In our last blog we looked at one review that assess the association between periodontitis and obesity, two of the commonest chronic disorders in the world. The aim of this review of prospective longitudinal studies was to assess the effects of weight gain on the incidence of periodontitis in adults.
Searches were conducted in the Medline, Embase, Web of Knowledge and Scopus databases. Prospective observational studies assessing the association between weight gain and incidence of periodontitis in adults aged 18 or older were considered. A clear description of nutritional status (Body Mass Index; Waist Circumference) as well as the case definition of periodontitis was required. Case-control, cross-sectional studies, longitudinal retrospective studies, animal studies, in-vitro studies, letters to the editor and reviews were excluded. Two reviewers selected studies and abstracted data. The Newcastle–Ottawa scale for cohort studies was used to assess the quality of included studies. The overall quality of evidence was estimated according to the GRADE guideline.
5 studies involving a total of 42,198 patients were included.
All studies were conducted in high-income countries; Finland, Japan, USA.
Meta-analysis considering the effects of weight gain on the incidence of periodontitis showed that compared with those who stayed at normal weight those who became
- overweight had an increased risk of periodontitis; RR= 1.13; (95% CI; 1.06–1.20).
- obese had an increased risk of periodontitis; RR= 1.33; (95% CI; 1.21–1.47).
The overall quality of evidence was considered to be moderate using the GRADE approach.
The authors concluded:
A clear positive association between weight gain and new cases of periodontitis was found. However, these results are originated from limited evidence. Thus, more studies with longitudinal prospective design are needed.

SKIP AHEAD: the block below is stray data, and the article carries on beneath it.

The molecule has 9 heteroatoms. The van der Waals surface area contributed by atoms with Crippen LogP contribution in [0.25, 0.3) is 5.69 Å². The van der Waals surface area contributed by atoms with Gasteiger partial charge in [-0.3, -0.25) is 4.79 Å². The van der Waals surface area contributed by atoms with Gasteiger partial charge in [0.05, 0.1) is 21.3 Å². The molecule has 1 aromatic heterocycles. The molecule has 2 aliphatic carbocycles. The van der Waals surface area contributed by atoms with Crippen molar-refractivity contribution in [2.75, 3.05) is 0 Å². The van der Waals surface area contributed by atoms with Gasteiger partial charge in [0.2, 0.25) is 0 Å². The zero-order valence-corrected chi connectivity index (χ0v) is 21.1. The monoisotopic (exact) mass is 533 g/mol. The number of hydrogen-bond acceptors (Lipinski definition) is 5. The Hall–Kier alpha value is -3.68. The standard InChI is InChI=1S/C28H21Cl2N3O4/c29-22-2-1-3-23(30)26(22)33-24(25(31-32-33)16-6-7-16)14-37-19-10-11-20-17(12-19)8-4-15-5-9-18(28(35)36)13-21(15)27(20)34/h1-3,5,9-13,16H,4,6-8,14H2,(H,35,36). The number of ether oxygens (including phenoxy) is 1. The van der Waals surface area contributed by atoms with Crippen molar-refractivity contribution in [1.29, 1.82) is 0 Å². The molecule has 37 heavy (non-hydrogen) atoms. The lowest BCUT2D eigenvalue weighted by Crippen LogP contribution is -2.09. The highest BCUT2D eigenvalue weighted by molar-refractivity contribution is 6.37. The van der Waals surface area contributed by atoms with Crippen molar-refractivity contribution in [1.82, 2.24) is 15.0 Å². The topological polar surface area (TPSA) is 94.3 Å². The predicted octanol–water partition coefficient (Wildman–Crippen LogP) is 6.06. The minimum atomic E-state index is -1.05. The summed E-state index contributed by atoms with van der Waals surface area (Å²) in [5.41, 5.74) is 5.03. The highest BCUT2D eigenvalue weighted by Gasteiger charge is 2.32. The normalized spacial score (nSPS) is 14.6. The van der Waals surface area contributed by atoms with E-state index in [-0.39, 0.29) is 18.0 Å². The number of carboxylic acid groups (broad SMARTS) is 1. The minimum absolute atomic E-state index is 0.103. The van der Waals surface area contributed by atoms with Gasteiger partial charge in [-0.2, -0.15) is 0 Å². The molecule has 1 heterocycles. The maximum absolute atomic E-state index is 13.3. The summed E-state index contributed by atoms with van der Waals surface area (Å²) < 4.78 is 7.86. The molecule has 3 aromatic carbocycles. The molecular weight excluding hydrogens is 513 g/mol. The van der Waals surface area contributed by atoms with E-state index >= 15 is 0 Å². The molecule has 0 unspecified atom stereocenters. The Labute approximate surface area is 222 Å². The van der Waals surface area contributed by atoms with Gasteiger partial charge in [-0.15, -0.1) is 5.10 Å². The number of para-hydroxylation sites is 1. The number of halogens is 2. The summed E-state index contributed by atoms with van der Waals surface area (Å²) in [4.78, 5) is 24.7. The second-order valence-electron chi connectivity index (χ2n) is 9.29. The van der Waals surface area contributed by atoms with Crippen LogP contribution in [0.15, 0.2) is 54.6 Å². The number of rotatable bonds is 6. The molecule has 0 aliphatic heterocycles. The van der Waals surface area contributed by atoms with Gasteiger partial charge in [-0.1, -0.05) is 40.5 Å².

Earlier this week we looked at another recently published review by Keller et al assessing the link between weight gain and periodontal disease (Dental Elf-14th Sep-2015). Both of these reviews have included prospective studies. While this current review has used a broader search because of different inclusion criteria only 5 of the cohort studies included in the Keller review were included here. The Keller review decided against a meta-analysis because of concerns regarding the measurements and cu-off points for periodontal disease, and Nascimento et al raise some of these issues in in the discussion. They also highlight that the pooled analysis were performed on probing depth rather than the preferred measure of clinical attachment loss. The small number of studies available for the review precluded a formal assessment of publication bias so this should be considered when assessing the findings.
Nascimento GG, Leite FR, Do LG, Peres KG, Correa MB, Demarco FF, Peres MA. Is weight gain associated with the incidence of periodontitis? A systematic review and meta-analysis. J Clin Periodontol. 2015 Jun;42(6):495-505. doi: 10.1111/jcpe.12417. Epub 2015 Jun 2. PubMed PMID: 25952821.
Keller A, Rohde JF, Raymond K, Heitmann BL. Association between periodontal disease and overweight and obesity: a systematic review. J Periodontol. 2015 Jun;86(6):766-76. doi: 10.1902/jop.2015.140589. Epub 2015 Feb 12. PubMed PMID: 25672656.